Anthony Joshua's former trainer fears pursuit of 'perfection' is holding him back

Tony Sims believes that Anthony Joshua has become guilty of seeking “perfection”.

The heavyweight at the weekend recorded his first stoppage since that of Kubrat Pulev in December 2020, when beating late-replacement opponent Robert Helenius inside seven rounds.

That the 39-year-old Helenius was installed as his opponent with less than a week’s notice potentially contributed to the “caution” Sims, Joshua’s first professional trainer, detected, as much as the fact that he is undergoing a process of reinvention under Derrick James.

Joshua remained undefeated and consistently destructive under Sims until Rob McCracken succeeded him as his full-time trainer. The 33 year old then responded to the first of his defeats by Oleksandr Usyk by replacing McCracken with Robert Garcia, and the second by choosing to train under James in the US.

Early in 2023 he will potentially fight Deontay Wilder, who partly as a consequence of stopping Helenius inside one is still widely recognised as the most dangerous heavyweight in the world. 

After watching Joshua’s evolution Sims is wary that he has learned to overcomplicate the process of fighting, and hopes that the stoppage of Helenius convinces him to trust in the power he has in both hands.

“He was a little bit cautious,” the respected Sims told ProBox TV. “When you get to know Joshua, he’s one of them people where everything has to be perfect in his life – everything he does he’s looking for perfection. As we know as human beings, perfection’s never there, is it? 

“There’s nothing ever perfect. He tries too hard to perfect what he’s learned – he’s overthinking everything. 

“He never knew a lot in his younger days – he just used to go in there and just wing away and blast ‘em out. Now he seems to know a lot – what he’s trying to do – and I think he probably overthinks it all. But the knockout was good.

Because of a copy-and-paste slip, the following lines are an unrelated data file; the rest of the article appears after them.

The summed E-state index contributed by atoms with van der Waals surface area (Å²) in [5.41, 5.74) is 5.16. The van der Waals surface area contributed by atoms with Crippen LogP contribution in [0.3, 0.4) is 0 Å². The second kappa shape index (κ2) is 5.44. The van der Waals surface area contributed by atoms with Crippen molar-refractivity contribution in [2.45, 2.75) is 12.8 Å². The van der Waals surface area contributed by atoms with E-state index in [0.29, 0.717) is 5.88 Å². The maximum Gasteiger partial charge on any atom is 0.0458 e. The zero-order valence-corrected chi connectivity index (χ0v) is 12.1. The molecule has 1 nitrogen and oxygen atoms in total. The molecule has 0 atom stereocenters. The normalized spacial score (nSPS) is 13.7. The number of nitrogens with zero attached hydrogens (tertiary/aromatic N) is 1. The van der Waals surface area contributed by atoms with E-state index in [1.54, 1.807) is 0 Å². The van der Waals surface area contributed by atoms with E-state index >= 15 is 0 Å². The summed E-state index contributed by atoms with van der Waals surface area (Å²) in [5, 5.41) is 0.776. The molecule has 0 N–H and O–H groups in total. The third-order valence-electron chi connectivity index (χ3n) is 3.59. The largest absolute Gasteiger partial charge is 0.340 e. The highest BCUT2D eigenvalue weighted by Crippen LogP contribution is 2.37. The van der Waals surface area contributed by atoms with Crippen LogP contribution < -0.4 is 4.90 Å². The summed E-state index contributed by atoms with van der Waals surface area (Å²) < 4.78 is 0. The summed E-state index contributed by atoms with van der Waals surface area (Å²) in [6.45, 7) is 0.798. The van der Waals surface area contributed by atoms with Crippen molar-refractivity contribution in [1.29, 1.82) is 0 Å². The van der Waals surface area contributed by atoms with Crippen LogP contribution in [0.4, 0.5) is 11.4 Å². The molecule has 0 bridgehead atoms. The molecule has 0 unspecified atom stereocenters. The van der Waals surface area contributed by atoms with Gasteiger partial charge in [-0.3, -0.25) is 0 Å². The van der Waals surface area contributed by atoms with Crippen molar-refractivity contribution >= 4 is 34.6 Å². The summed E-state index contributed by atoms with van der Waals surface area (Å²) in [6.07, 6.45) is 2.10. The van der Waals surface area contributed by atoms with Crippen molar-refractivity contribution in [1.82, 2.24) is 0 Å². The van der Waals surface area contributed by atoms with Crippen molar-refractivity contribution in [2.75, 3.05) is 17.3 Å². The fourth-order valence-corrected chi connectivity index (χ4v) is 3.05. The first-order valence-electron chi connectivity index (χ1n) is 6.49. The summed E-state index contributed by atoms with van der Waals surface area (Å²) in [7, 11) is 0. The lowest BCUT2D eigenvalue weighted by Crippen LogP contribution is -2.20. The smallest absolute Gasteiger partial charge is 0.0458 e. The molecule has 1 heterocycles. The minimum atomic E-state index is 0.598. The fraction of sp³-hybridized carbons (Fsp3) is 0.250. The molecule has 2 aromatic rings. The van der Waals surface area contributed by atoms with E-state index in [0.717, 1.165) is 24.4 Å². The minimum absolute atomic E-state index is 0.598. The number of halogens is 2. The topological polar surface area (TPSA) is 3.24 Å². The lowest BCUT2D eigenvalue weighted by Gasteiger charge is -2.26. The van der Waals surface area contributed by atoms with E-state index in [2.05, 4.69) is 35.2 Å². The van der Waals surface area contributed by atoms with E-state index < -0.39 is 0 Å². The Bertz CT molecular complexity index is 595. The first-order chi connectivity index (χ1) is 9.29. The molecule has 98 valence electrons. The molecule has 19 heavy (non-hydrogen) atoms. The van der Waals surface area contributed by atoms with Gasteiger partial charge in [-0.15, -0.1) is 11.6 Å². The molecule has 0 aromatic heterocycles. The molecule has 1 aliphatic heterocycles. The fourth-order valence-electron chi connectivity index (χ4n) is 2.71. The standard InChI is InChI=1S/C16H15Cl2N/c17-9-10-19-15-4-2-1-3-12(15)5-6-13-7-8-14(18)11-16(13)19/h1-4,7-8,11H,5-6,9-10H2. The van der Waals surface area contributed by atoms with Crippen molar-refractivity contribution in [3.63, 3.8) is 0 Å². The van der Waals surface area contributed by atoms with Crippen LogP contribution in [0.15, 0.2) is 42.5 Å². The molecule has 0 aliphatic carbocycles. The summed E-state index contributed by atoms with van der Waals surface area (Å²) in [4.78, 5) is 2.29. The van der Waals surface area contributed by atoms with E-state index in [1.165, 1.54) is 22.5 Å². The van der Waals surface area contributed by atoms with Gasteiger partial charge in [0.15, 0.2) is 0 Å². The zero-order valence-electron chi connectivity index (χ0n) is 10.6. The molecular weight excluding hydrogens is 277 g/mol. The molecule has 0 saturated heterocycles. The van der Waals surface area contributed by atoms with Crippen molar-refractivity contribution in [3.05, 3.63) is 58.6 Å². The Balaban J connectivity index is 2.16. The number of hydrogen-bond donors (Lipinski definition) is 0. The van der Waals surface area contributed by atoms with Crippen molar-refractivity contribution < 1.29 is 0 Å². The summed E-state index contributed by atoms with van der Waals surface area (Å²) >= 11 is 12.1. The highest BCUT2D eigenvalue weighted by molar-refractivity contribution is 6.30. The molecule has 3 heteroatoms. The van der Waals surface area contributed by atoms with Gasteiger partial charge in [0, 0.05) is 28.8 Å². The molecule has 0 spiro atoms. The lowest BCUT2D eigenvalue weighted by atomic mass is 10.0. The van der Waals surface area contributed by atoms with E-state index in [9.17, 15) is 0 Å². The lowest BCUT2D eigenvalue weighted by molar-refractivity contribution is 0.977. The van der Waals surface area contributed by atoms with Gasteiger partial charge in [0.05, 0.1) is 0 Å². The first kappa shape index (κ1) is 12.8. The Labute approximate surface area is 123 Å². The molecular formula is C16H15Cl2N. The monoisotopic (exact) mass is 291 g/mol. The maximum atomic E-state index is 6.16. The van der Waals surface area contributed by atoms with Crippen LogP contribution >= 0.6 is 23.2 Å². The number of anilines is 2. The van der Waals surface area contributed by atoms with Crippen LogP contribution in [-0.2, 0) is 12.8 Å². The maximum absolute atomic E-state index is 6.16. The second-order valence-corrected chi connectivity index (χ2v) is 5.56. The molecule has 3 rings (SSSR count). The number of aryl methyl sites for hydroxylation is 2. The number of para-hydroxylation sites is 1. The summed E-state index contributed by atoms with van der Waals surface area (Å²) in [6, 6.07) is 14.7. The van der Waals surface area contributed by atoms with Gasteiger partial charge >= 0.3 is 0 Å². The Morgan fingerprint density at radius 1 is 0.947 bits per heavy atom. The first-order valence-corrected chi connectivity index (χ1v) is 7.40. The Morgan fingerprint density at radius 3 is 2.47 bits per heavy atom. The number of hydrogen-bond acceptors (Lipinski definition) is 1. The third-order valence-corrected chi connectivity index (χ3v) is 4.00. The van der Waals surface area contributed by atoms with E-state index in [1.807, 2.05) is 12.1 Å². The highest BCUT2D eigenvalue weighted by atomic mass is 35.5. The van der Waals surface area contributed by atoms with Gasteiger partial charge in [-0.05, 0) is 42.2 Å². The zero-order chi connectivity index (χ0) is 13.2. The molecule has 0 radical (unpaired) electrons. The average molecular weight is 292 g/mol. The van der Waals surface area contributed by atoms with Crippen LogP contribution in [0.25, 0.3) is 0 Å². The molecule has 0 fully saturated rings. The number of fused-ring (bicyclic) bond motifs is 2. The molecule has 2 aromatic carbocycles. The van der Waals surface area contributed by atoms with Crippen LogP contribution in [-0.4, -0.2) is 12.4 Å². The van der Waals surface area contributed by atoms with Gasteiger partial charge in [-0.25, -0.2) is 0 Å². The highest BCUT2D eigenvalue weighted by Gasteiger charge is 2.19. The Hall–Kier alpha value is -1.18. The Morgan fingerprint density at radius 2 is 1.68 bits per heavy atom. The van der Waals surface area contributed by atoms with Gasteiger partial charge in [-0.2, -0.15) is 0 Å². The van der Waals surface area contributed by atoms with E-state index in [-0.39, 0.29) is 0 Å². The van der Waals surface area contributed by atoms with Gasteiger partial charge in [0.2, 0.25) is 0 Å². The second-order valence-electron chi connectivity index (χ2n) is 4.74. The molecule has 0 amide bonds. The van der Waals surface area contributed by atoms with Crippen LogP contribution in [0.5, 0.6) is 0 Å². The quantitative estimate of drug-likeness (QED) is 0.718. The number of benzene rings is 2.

“Joshua’s better when he lets his hands go. One-two-three – go in and wing away. One thing he can do is proper hit with either hand. The more clusters he used to throw the more chance he had of connecting with one. That’s why he was so dangerous.”

Wilder will likely be considered the favourite over the former IBF, WBA and WBO champion, but Sims believes that Joshua retains the abilities to record what, after that over Wladimir Klitschko, would represent his finest win.

“He didn’t know a lot in the old days – he weren’t a boxing historian like he is now,” Sims continued. “I remember him first coming down the gym and I was talking to him about Ezzard Charles and ‘Jersey’ Joe Walcott. 

“He went to me, ‘I’ve never heard of them’, and I went, ‘Mate, listen, do yourself a favour and go home and start watching ex-fighters from the days of old’. You need to learn about what you’re getting yourself in for.

“But if you listen to him talk now he’s like a boxing historian. He’s studied everyone and watched everyone, and he really wants to learn. It’s hampering him a little bit. 

“Hopefully he gets into the big fight with Wilder and puts it all together; puts it all into practice. Maybe he will once he’s under pressure.”